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Awards for This Year's Best & Worst

Things had to get better in 2003. That was the mantra heading into the year. After all, the market was entering its third consecutive down year and still reeling from the fallout from the bubble-burst and the ongoing war on terror. Logic only had it that things had to move upwards, because they sure couldn't get worse.

The war in Iraq buoyed the economy and things appeared to be on the upswing for the fund industry. Regulators seemed to be more focused on hedge funds than on mutual funds and the Investment Company Institute even successfully lobbied against legislation that would have required mutual funds to provide individualized fee statements. Sure, clear sailing seemed far ahead.

Then the Pearl Harbor of the mutual fund industry hit. However, this day of infamy was Sept. 3, 2003, a day that will surely mark the beginning of a new era of accountability. While we're still in the midst of the fund scandal and new revelations and twists come pouring in daily, 2003 produced a handful of winners and a slew of losers.

Here is Money Management Executive's Fund Folly Awards of 2003.

And the Award Goes to...

Fidelity Investments and

Smith Barney

Following the first few months of an apparent economic turnaround, Smith Barney and Fidelity were back to their old tricks, touting recent performance in ads in places like The Wall Street Journal (see MME 8/8/2003). Over the summer, Fidelity bragged about its Fidelity Leveraged Company Stock Fund and its 44.9% year-to-date, while Smith Barney ran a series of ads.

These ads neglected the lessons learned during the bear market, fed the dangerous return-chasing mentality, and promoted a philosophy that is contrary to the long-term, buy-and-hold, outlook that mutual funds are supposed to possess.

And the Award Goes to...

Barry Barbash, Partner Shearman & Sterling

Dishonorable Mention...

Stanford professor Eric Zitzewitz

Marsh & McLennan Companies (MMC), parent company of Putnam Investments hired Barry P. Barbash, a partner at the law firm Shearman & Sterling and head of the firm's asset management group, best-known for having once served in Paul Roye's job at the SEC, to conduct reviews of the firm's policies and controls. As former director of the SEC's division of investment management, Barbash was among the most senior financial services regulators in the country, with principal oversight over the mutual fund industry.

However, it must be noted and cannot be forgotten that during his tenure at the SEC in mid to late 1990s, Putnam was having problems. Employees were putting their own interests ahead of those of investors (see MME 11/17/03.) Same goes for a large number of fund companies in the industry.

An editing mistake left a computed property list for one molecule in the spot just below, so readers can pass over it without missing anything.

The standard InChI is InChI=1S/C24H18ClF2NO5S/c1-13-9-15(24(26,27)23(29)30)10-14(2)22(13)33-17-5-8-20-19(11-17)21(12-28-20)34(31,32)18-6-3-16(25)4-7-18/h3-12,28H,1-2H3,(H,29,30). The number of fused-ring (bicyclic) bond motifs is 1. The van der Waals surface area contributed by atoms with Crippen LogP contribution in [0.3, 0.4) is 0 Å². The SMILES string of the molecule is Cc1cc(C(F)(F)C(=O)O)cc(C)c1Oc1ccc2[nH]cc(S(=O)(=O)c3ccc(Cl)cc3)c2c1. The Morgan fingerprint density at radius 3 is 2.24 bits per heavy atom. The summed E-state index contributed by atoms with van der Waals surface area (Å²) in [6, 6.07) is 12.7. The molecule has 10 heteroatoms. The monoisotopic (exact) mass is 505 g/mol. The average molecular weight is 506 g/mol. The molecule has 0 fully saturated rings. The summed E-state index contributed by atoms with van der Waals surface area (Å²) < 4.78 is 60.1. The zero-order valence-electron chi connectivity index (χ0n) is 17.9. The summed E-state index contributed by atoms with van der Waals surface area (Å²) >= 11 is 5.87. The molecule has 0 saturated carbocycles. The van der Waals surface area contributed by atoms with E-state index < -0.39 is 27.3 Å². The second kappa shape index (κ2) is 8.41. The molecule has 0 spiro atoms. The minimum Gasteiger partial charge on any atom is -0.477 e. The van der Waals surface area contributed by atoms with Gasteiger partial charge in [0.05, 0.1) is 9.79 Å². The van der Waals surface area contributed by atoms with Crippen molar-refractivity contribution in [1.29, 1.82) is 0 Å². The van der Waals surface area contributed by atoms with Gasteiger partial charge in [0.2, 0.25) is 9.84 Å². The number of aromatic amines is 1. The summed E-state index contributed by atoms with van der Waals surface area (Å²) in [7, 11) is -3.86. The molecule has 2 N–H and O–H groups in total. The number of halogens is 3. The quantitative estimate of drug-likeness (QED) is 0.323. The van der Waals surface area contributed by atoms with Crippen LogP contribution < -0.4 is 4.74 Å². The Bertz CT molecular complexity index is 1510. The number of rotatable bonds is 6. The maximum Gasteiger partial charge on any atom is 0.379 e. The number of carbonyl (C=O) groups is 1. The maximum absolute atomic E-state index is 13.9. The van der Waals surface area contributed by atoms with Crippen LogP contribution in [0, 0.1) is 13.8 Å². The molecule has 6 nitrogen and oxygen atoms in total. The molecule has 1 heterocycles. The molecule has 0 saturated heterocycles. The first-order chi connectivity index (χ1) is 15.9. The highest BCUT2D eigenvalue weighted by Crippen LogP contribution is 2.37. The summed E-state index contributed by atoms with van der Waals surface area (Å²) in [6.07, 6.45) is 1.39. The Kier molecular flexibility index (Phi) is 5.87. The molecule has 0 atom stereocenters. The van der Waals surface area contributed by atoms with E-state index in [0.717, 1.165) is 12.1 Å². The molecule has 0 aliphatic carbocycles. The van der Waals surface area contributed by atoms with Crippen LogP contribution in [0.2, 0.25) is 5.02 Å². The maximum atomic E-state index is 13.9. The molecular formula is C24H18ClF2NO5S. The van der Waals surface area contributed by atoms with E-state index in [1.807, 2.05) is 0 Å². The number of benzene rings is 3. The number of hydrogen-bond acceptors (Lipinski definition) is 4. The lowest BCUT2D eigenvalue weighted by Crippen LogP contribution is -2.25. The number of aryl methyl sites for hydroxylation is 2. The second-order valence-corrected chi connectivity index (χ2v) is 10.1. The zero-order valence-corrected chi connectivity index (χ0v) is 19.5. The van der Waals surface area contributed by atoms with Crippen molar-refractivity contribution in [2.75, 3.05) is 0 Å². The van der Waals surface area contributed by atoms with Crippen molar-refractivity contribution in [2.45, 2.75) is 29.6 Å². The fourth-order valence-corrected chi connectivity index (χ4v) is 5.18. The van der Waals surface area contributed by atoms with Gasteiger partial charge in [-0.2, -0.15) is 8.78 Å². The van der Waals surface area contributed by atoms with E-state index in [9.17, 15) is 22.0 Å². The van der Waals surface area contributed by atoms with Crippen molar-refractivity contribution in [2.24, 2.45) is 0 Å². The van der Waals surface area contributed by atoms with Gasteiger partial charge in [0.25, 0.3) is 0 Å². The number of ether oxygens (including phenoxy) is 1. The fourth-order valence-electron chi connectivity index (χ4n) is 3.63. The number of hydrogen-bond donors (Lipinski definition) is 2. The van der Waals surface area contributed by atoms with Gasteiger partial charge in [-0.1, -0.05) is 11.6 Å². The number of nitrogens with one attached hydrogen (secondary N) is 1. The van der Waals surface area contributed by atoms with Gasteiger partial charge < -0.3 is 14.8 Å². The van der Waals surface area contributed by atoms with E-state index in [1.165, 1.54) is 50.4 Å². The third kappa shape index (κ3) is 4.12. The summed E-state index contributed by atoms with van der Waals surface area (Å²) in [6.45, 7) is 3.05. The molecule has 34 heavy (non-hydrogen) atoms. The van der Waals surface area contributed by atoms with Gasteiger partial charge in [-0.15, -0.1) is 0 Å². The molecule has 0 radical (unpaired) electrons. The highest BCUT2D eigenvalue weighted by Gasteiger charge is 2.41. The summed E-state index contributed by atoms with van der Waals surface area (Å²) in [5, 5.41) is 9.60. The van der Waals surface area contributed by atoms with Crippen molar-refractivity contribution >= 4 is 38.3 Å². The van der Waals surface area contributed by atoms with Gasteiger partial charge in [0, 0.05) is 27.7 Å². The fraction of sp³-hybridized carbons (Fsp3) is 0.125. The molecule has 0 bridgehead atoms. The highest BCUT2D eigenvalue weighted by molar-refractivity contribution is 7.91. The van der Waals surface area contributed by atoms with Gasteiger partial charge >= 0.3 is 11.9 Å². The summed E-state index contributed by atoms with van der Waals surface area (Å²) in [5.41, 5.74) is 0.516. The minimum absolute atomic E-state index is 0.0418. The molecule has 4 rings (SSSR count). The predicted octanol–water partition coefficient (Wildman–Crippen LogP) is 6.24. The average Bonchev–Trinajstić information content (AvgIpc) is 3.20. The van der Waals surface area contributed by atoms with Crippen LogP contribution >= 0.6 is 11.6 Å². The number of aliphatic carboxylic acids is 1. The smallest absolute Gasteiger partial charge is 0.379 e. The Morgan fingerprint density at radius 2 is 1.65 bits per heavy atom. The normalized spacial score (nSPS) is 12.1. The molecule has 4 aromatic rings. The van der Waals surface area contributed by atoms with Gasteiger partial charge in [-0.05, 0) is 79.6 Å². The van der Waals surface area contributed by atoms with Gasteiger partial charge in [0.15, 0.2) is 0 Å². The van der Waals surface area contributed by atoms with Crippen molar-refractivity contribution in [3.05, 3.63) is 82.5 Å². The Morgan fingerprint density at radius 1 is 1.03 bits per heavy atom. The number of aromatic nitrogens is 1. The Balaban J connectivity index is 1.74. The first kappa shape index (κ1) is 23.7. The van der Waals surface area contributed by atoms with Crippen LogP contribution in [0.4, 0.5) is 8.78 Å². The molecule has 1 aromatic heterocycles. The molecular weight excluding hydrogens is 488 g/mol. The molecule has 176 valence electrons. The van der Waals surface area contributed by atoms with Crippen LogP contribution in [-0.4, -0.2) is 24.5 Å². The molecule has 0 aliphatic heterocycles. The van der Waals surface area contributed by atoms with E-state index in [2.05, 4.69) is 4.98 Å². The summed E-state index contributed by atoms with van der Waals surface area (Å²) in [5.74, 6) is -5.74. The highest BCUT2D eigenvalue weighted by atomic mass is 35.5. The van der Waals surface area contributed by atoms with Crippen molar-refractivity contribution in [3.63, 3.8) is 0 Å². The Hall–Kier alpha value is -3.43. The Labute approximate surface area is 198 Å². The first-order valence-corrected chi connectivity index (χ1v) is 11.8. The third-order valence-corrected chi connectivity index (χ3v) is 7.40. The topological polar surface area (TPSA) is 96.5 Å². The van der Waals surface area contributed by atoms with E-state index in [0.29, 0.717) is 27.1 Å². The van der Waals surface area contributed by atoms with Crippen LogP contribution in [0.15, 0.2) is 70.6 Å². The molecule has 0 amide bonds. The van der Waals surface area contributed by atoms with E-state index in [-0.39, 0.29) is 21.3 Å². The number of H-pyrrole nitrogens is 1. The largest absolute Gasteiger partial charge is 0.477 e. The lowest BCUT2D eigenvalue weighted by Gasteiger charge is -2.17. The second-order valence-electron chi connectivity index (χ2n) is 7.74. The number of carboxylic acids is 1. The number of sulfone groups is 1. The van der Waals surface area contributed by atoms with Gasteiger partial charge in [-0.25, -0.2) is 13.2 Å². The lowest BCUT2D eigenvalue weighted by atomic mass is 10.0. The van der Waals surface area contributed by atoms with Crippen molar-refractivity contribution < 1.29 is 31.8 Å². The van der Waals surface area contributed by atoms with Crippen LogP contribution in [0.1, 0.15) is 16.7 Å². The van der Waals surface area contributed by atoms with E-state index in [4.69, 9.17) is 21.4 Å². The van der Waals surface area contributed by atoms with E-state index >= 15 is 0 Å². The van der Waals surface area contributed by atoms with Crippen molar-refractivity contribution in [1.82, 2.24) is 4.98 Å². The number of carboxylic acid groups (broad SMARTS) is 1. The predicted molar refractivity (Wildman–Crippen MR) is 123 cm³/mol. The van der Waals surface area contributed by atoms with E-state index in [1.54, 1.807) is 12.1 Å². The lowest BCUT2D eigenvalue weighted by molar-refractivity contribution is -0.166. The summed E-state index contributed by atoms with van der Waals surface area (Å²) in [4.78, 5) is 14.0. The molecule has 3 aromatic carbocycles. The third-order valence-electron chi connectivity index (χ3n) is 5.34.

Ironically, while the SEC did little to curb these practices during Barbash's watch, he now finds himself on the payroll of one of the biggest offenders in the fund scandal.

However, despite what CNBC has dubbed him, just don't call him "Mr. Fix It." Barbash says he was simply retained by MMC to review its policies and procedures.

And deserving of an dishonorable mention in this category is Eric Zitzewitz, the Stanford University professor who researched and wrote a highly publicized report detailing the negative effects on market timing on long-term investors. Zitzewitz, who said market timers cost shareholders $5 billion per year, was actually involved in his own rapid in-and-out trading scheme over a three-month period this past summer. So much for glass houses.

The trades he reportedly conducted were not illegal, but did result in disciplinary action at UBS AG, the firm handling his account. Zitzewitz ceased these trades in September. Reports indicate he was not aware of UBS' policy regarding timing at the time he conducted the trades.

And the Award Goes to...

Bank of America & FleetBoston Financial

One of the four mutual fund firms originally implicated by Eliot Spitzer on Sept. 3, BofA managed to deflect a lot of the public scrutiny by purchasing FleetBoston Financial Corp., creating what will be the second-largest bank and fourth-largest fund complex (see MME 11/03/2003.) The merger brings a number of fund families under BofA's roof, including the Columbia funds, which could provide BofA with notable options should it decide to rebrand the scandalous Nations Funds name.

And the Award Goes to...

SEC & Putnam Investments

In a highly criticized move, the SEC announced that Putnam Investments had settled with the federal regulators and promised to reform its operations and repay cheated investors. However, Putnam did not admit any wrongdoing, and the SEC had not set a dollar amount for the penalty. Judging from Alliance's $600 million settlement, the bar may now be set quite high.

State regulators were extremely unhappy with the Putnam settlement, as New York AG Eliot Spitzer called the deal "a joke" and Massachusetts Secretary of the Commonwealth William Galvin was "outraged at the SEC," saying "Putnam has not come clean."